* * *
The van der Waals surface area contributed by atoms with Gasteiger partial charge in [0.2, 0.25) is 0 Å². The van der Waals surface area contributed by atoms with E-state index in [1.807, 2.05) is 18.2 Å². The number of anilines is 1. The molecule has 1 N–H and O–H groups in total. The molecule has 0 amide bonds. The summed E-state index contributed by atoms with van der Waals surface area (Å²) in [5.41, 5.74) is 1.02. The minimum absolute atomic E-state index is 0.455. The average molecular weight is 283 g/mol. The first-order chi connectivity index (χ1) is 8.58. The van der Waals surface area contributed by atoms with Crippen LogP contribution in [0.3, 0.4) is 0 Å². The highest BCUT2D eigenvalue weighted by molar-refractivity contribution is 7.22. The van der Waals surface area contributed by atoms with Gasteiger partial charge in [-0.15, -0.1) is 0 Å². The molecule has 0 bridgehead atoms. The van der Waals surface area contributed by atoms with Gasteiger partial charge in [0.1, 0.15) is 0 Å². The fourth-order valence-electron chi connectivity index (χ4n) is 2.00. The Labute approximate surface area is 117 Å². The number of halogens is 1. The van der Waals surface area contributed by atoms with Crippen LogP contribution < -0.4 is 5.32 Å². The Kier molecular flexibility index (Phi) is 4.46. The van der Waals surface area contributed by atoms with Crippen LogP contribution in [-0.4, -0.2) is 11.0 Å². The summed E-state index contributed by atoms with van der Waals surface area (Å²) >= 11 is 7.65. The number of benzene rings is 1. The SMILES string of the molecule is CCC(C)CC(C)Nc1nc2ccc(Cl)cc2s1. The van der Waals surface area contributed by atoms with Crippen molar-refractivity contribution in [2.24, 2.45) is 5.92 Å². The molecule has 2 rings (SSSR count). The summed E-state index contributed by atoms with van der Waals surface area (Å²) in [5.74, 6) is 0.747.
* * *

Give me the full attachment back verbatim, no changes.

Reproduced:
The van der Waals surface area contributed by atoms with Gasteiger partial charge in [0.2, 0.25) is 0 Å². The van der Waals surface area contributed by atoms with E-state index in [1.807, 2.05) is 18.2 Å². The number of anilines is 1. The molecule has 1 N–H and O–H groups in total. The molecule has 0 amide bonds. The summed E-state index contributed by atoms with van der Waals surface area (Å²) in [5.41, 5.74) is 1.02. The minimum absolute atomic E-state index is 0.455. The average molecular weight is 283 g/mol. The first-order chi connectivity index (χ1) is 8.58. The van der Waals surface area contributed by atoms with Crippen LogP contribution in [0.3, 0.4) is 0 Å². The highest BCUT2D eigenvalue weighted by molar-refractivity contribution is 7.22. The van der Waals surface area contributed by atoms with Gasteiger partial charge in [-0.15, -0.1) is 0 Å². The molecule has 0 bridgehead atoms. The van der Waals surface area contributed by atoms with Gasteiger partial charge in [0.1, 0.15) is 0 Å². The fourth-order valence-electron chi connectivity index (χ4n) is 2.00. The Labute approximate surface area is 117 Å². The number of halogens is 1. The van der Waals surface area contributed by atoms with Crippen LogP contribution < -0.4 is 5.32 Å². The Kier molecular flexibility index (Phi) is 4.46. The van der Waals surface area contributed by atoms with Crippen LogP contribution in [-0.4, -0.2) is 11.0 Å². The summed E-state index contributed by atoms with van der Waals surface area (Å²) >= 11 is 7.65. The number of benzene rings is 1. The SMILES string of the molecule is CCC(C)CC(C)Nc1nc2ccc(Cl)cc2s1. The van der Waals surface area contributed by atoms with Crippen molar-refractivity contribution in [2.24, 2.45) is 5.92 Å². The molecule has 2 rings (SSSR count). The summed E-state index contributed by atoms with van der Waals surface area (Å²) in [5.74, 6) is 0.747.